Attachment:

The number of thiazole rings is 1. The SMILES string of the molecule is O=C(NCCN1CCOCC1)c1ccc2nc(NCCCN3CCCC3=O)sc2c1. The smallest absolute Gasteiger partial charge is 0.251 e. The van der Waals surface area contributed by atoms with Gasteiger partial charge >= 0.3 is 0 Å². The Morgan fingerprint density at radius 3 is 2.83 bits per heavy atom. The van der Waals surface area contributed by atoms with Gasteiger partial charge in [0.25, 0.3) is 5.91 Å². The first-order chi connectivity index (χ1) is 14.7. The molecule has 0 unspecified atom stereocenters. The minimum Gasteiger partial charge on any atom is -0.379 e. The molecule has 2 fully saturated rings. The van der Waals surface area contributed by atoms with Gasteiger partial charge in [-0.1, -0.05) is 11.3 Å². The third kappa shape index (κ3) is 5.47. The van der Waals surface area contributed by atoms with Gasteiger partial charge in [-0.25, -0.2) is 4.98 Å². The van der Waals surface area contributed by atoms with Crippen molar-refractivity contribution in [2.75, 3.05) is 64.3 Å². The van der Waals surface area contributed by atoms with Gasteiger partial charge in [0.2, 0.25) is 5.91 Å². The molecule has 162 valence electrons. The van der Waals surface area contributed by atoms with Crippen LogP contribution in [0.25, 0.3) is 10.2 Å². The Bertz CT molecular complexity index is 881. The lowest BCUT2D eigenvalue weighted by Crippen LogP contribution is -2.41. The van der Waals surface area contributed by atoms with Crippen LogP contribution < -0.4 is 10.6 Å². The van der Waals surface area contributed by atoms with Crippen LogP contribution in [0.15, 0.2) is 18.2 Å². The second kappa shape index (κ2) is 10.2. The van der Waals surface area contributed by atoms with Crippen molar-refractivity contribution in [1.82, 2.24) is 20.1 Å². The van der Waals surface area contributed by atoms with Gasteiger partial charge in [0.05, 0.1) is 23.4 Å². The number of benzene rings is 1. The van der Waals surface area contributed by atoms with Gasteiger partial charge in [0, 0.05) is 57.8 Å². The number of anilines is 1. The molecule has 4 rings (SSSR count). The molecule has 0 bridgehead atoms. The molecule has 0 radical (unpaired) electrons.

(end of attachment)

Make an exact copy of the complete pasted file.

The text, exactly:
The number of thiazole rings is 1. The SMILES string of the molecule is O=C(NCCN1CCOCC1)c1ccc2nc(NCCCN3CCCC3=O)sc2c1. The smallest absolute Gasteiger partial charge is 0.251 e. The van der Waals surface area contributed by atoms with Gasteiger partial charge >= 0.3 is 0 Å². The Morgan fingerprint density at radius 3 is 2.83 bits per heavy atom. The van der Waals surface area contributed by atoms with Gasteiger partial charge in [0.25, 0.3) is 5.91 Å². The first-order chi connectivity index (χ1) is 14.7. The molecule has 0 unspecified atom stereocenters. The minimum Gasteiger partial charge on any atom is -0.379 e. The molecule has 2 fully saturated rings. The van der Waals surface area contributed by atoms with Gasteiger partial charge in [-0.1, -0.05) is 11.3 Å². The third kappa shape index (κ3) is 5.47. The van der Waals surface area contributed by atoms with Gasteiger partial charge in [-0.25, -0.2) is 4.98 Å². The van der Waals surface area contributed by atoms with Crippen molar-refractivity contribution in [2.75, 3.05) is 64.3 Å². The van der Waals surface area contributed by atoms with Gasteiger partial charge in [0.2, 0.25) is 5.91 Å². The molecule has 162 valence electrons. The van der Waals surface area contributed by atoms with Crippen LogP contribution in [0.25, 0.3) is 10.2 Å². The Bertz CT molecular complexity index is 881. The lowest BCUT2D eigenvalue weighted by Crippen LogP contribution is -2.41. The van der Waals surface area contributed by atoms with Crippen LogP contribution < -0.4 is 10.6 Å². The van der Waals surface area contributed by atoms with Crippen LogP contribution in [0.15, 0.2) is 18.2 Å². The second kappa shape index (κ2) is 10.2. The van der Waals surface area contributed by atoms with Crippen molar-refractivity contribution in [1.82, 2.24) is 20.1 Å². The van der Waals surface area contributed by atoms with Gasteiger partial charge in [0.05, 0.1) is 23.4 Å². The number of benzene rings is 1. The van der Waals surface area contributed by atoms with Gasteiger partial charge in [0, 0.05) is 57.8 Å². The number of anilines is 1. The molecule has 4 rings (SSSR count). The molecule has 0 bridgehead atoms. The molecule has 0 radical (unpaired) electrons.